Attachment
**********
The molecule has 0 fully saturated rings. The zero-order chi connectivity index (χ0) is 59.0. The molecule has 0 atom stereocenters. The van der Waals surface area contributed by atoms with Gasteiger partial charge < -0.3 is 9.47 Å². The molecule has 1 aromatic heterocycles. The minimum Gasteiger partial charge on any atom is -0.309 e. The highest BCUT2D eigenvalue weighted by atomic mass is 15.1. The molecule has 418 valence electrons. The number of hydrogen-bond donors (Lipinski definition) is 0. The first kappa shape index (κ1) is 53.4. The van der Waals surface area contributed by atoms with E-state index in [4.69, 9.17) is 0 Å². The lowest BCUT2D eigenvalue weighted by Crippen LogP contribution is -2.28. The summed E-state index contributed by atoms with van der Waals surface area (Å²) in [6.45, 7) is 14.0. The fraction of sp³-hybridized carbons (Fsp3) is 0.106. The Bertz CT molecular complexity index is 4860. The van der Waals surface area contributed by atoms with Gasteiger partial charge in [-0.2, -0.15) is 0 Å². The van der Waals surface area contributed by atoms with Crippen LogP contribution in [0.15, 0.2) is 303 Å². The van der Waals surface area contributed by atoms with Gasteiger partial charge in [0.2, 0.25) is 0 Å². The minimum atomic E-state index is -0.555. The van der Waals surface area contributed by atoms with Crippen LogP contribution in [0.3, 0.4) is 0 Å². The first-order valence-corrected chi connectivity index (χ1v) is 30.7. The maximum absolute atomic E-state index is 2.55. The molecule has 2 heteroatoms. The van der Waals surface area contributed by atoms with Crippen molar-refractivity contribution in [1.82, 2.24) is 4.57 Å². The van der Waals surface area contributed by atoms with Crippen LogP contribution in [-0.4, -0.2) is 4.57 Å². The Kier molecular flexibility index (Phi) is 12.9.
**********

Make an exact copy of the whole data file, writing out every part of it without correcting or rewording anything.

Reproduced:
The molecule has 0 fully saturated rings. The zero-order chi connectivity index (χ0) is 59.0. The molecule has 0 atom stereocenters. The van der Waals surface area contributed by atoms with Gasteiger partial charge < -0.3 is 9.47 Å². The molecule has 1 aromatic heterocycles. The minimum Gasteiger partial charge on any atom is -0.309 e. The highest BCUT2D eigenvalue weighted by atomic mass is 15.1. The molecule has 418 valence electrons. The number of hydrogen-bond donors (Lipinski definition) is 0. The first kappa shape index (κ1) is 53.4. The van der Waals surface area contributed by atoms with E-state index in [4.69, 9.17) is 0 Å². The lowest BCUT2D eigenvalue weighted by Crippen LogP contribution is -2.28. The summed E-state index contributed by atoms with van der Waals surface area (Å²) in [6.45, 7) is 14.0. The fraction of sp³-hybridized carbons (Fsp3) is 0.106. The Bertz CT molecular complexity index is 4860. The van der Waals surface area contributed by atoms with Gasteiger partial charge in [-0.2, -0.15) is 0 Å². The van der Waals surface area contributed by atoms with Crippen LogP contribution in [0.15, 0.2) is 303 Å². The van der Waals surface area contributed by atoms with Gasteiger partial charge in [0.2, 0.25) is 0 Å². The minimum atomic E-state index is -0.555. The van der Waals surface area contributed by atoms with Crippen LogP contribution in [0.3, 0.4) is 0 Å². The first-order valence-corrected chi connectivity index (χ1v) is 30.7. The maximum absolute atomic E-state index is 2.55. The molecule has 2 heteroatoms. The van der Waals surface area contributed by atoms with Crippen molar-refractivity contribution in [1.82, 2.24) is 4.57 Å². The van der Waals surface area contributed by atoms with Crippen LogP contribution in [-0.4, -0.2) is 4.57 Å². The Kier molecular flexibility index (Phi) is 12.9.